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Bin it - Don't block it


Last reviewed: 4.9.2015 - 9.51am


Photo of a sewer blocked by a fatberg


Bin it – don’t block it’ is Thames Water's campaign to end the misery caused by ‘fatbergs’. 

Leftover cooking fat and oil poured down the sink will set hard. This creates stinking, pipe-blocking fatbergs beneath your house or in your street.

Wet wipes are another big no-no because they are made of plastic. They don’t break down like toilet tissue, clinging to fat and clogging up the system. If drains get blocked, what you flush can come back up through your toilet or even your sink.

Thames Water clears around 55,000 blockages from our sewers each year at a cost of £12m and 7,000 customers suffer from sewer flooding in their homes and gardens – a truly miserable experience.

Their message is simple, if it's not water, toilet tissue or poo, please... bin it - don't block it.

Want to know more?

See for yourself what happens when you put the wrong things down the drain, and find out what you can do to help.

Click here to isit Thames Water's Bin it - don't block it website

Fat traps

Any plastic container or jam jar will do the job  – remember to put it in the bin when full.

What Thames Water are doing to help

Thousands of unsuitable products are washed down the drain each year contributing to around 55,000 blockages across our supply area.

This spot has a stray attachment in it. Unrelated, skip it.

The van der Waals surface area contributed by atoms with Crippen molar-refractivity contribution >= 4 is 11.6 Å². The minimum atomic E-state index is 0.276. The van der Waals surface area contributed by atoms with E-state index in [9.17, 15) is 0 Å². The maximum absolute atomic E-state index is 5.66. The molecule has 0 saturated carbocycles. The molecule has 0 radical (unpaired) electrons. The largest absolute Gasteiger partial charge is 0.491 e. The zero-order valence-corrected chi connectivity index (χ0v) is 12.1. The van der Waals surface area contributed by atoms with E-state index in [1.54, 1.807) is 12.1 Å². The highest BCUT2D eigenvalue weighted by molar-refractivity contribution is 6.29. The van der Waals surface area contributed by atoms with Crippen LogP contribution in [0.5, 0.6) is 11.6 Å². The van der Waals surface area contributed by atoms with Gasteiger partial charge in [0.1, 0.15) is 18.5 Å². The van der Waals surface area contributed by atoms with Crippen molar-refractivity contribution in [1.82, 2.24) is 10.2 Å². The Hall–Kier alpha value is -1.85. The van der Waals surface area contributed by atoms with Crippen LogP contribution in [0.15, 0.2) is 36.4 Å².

This is made worse by confusing and misleading product labelling, which encourages customers to flush unsuitable items, particularly toddler wipes and sanitary items. Although these items disappear when you flush your loo, they can take a number of years to break down. There are currently no restrictions in place to prevent these products being sold as 'flushable'.

The only product to pass water industry 'flushability' tests so far is toilet paper. Manufacturers have their own tests, which are more lenient resulting in a greater number of products being labelled 'flushable'.

To resolve this, the water industry and manufacturers are working together to develop a shared protocol. This project is also hoping to influence product labelling.

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